We’re looking forward to having Ed Becker (Executive Director) and Hong Zhang (Director of Education), two helmet safety standard experts from Snell, joining us at tomorrow’s Protect Your Pumpkin Helmet Sale event at SF Moto.
In case you’re not exactly sure who Snell is, how the foundation got its start, or what they do, we’re here to run you through the basics.
William “Pete” Snell was an amateur auto racer. He died needlessly in a racing event in Arcata, California in 1956. Pete’s Triumph TR2 roadster rolled during a race and his then state-of- the-art helmet utterly failed to protect him. In memory of Pete, a number of his friends, colleagues, and fellow racers, including Dr. George Snively, formed the Snell Memorial Foundation in 1957 to work towards improving helmet design and capabilities, and to encourage the development and use of truly protective helmets.
The Snell Foundation’s research aims to understand the nature and severity of head and brain injuries, and how to most effectively protect the head during impacts that may take place during motorized or non-motorized recreational activities. A few examples of such activities include motorcycling, bicycling, auto racing, skiing, equestrian sports, rollerblading, and skateboarding.
In 1959, Snell released their first safety standards for auto racing protective headgear. Since then, the foundation has issued specific helmet standards for other activities, including those mentioned above. Snell’s safety standards relate to headgear performance, rather than to specific protective materials or design.
In addition to conducting research and developing safety standards, Snell is also committed to educating helmet wearers about safety and injury prevention. Having representatives at our Protect Your Helmet Sale event is an excellent example of how Snell involves itself with consumers and the community.
Snell’s laboratory is also open for tours and field trips, in addition to being used as a training site for health and safety professionals.
Snell’s 2015 Standard for Protective Headgear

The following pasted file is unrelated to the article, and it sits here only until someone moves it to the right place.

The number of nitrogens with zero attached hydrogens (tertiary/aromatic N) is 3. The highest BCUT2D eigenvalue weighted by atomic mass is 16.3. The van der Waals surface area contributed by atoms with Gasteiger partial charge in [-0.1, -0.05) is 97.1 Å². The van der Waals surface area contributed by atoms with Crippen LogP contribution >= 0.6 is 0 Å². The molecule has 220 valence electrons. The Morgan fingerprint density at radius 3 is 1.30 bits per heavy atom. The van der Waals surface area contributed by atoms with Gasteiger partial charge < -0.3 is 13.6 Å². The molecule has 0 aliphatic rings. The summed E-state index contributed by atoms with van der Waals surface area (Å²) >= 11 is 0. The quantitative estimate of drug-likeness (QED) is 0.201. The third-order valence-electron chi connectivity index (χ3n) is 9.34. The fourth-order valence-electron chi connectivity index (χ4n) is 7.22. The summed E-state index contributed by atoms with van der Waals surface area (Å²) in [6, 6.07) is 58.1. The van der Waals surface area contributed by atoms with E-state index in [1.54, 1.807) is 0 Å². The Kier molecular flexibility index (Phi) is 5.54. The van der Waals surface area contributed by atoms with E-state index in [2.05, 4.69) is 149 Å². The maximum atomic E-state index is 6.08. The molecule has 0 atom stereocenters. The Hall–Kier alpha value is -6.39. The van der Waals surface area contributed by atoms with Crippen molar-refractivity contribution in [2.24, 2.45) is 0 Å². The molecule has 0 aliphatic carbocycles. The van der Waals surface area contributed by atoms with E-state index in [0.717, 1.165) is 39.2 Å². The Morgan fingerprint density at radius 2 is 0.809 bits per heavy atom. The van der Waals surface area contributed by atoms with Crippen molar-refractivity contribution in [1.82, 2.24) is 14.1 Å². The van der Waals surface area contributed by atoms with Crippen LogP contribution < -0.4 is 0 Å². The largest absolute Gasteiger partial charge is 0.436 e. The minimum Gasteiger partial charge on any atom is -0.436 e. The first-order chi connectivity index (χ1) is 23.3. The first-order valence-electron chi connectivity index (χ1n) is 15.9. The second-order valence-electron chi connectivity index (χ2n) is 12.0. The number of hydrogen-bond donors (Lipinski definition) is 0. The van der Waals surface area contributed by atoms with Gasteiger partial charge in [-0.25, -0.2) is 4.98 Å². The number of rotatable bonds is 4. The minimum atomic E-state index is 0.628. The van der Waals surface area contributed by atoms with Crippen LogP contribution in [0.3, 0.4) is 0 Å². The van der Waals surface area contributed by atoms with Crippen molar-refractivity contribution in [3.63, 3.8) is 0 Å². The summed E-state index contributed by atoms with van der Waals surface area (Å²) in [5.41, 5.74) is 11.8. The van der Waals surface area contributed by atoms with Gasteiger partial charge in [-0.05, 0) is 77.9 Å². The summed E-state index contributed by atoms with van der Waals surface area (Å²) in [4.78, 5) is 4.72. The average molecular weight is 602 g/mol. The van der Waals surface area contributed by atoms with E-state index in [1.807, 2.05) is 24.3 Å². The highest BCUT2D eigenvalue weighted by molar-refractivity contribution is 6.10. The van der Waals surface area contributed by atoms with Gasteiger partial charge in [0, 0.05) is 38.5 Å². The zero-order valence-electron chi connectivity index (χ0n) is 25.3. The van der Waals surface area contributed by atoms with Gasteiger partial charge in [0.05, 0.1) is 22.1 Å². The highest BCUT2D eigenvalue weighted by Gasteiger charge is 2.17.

We highly recommend that you read through Snell’s 2015 Standard.
As stated by Snell, there are four reasons why you should be interested in this Standard:
- The use of motorcycles and other motorized vehicles imposes risks of death or permanent impairment due to head injury.
- The proper use of protective helmets can minimize the risk of death or permanent impairment.
- The protective capacity of a helmet is difficult to estimate, particularly at the time of purchase or use. Protective capability is currently measured by destructive testing which is beyond the means of most helmet wearers.
- Snell certification backed by ongoing destructive testing samples taken randomly from dealers and distributors identifies those helmet models providing and maintaining the highest levels of head protection.
Additional Reading on Helmet Safety Standards
Prior to our Protect Your Pumpkin Helmet Sale in 2012, we did quite a bit of research into helmet standards and put together this detailed pdf document online for you to read, download, and so on.
We wanted to sort through the weeds of helmets and helmet safety, such as what kind of helmet to choose, which safety standard (SNELL 2010, ECE 22-05 or just DOT) and what do these standards actually mean? We even went to Snell in Sacramento for a tour of the test labs, where were able to witness a real helmet test and interview the people at Snell.
Our only disclaimer: The document is for informational purposes only. We won’t be held liable for anything stated in the document.
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